The commercial real estate market in Bulgaria is at a crossroads. All of the three commercial sectors – offices, retail and industrial – have felt the impact of the global economic downturn that started to affect Bulgaria during the last months of 2008 and continues this year.
The slowdown has hit quite differently across the various sub-segments, depending on the stages of development. The question now is how we choose to manage the situation, and what will take off when the light changes to green.
Currently the office sector is the most mature and was set for a steady growth. Now, however, it is characterised by a situation in which supply and demand are moving in opposite directions.
Demand has fallen in the second half of 2008 and doesn't appear to be picking up in 2009. The industrial and logistical market, which has been a late bloomer, is only moderately affected by the financial crisis.
The worst impact has been on the supply side, where some projects experienced delays due to financing issues, while others were simply put on hold. In general the market remains undersupplied and thus ripe for new, well-conceived projects. Retail, especially when speaking about shopping malls, has witnessed a return to sanity, with only viable projects progressing and a looming over saturation avoided.
History teaches us that, regardless of the length and the depth of a crisis, it eventually fades. That is why real estate developers have two choices now. They can view this as a temporary setback, wait for the whole thing to blow over, and then reintroduce schemes that were put on hold due to lack of financing, expecting to proceed with business-as-usual and being successful with yesterday's product for tomorrow's market.
The alternative is to spend time reflecting on the characteristics of future demand and start developing products that meet those demands.
Savvy developers will choose the latter option. They will know that if you continue to do what you have always done, you'll get what you've always got. And, at times like these, it is an approach hardly worth trying.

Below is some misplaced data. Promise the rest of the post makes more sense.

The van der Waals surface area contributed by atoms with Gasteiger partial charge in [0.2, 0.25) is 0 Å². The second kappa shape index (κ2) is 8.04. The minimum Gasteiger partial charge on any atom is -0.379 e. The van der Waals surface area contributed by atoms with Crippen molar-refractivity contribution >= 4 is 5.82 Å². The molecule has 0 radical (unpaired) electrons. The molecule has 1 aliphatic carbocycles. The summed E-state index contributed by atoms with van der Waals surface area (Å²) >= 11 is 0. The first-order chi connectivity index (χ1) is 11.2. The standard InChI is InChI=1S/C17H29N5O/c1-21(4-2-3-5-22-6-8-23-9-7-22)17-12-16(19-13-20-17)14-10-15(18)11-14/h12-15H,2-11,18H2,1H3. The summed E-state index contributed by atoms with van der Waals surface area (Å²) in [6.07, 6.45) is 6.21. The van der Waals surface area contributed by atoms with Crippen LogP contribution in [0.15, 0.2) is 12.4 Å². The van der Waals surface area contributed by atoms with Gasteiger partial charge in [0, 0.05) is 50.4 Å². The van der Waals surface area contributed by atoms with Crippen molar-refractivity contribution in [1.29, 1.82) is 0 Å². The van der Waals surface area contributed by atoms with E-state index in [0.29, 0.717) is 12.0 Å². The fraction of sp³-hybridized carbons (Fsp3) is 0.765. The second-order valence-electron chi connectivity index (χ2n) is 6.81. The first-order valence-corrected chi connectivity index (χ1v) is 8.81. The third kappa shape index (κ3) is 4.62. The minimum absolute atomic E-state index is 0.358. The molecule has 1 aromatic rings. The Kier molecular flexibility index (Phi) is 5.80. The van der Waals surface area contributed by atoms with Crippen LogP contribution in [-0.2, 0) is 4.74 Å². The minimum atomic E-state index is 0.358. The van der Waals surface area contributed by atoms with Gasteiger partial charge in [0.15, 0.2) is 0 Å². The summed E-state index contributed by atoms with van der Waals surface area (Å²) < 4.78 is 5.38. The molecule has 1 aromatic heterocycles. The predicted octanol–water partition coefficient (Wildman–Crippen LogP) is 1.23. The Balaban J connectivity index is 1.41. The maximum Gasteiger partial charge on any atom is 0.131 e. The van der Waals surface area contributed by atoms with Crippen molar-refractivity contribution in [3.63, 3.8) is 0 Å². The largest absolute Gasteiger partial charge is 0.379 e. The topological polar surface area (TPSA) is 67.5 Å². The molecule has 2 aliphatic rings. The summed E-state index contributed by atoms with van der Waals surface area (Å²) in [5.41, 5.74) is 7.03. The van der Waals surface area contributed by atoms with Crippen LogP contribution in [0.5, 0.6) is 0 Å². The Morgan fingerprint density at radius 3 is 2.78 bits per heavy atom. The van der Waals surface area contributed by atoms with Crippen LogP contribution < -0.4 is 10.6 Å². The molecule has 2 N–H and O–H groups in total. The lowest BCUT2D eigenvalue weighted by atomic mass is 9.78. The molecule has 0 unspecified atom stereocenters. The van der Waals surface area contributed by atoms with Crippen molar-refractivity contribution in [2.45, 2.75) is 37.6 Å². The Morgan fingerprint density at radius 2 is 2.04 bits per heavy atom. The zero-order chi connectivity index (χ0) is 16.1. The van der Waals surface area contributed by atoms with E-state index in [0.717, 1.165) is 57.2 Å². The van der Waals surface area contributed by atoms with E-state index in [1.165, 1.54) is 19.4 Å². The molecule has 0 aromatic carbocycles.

The key to being successful in the post-crisis world of real estate is differentiation. Differentiate or die has long been the mantra in fast moving consumer goods. There is no reason we shouldn't apply this approach to the real estate sector also. Research shows that products with a clear (demand-driven) differentiator are more resilient to fluctuations in the economy – and perform better overall.
Using green technology is an example of a characteristic destined to become an important factor in tomorrow's properties. The trend towards green buildings is a non-reversible process, regardless of the development in energy prices. The recent fall in oil prices has solely been driven by weak demand – once that bounces back, energy prices will start to rise again. Occupiers and investors care about operating costs as well as building value and return-on-investment. And all these factors are much more attractive in green buildings; in fact, they are evergreen.
And let's not forget the idea of corporate governance. This principle has been avidly discussed and promoted but, as the current financial situation demonstrates, not widely implemented. It is highly likely that in the new market situation, which comes out of the mess we're currently in, the principles of corporate governance will become much more important, and thus increase the demand for real estate that at least attempts to minimise the environmental impact.
In essence, the recipe for success has survived all fluctuations in any market. The successful developers will not be those who sit and wait for the crisis to pass, but those who are already making plans for the future. It is going to be interesting to see who they are.
*Atanas Garov is the managing director of Colliers International in Bulgaria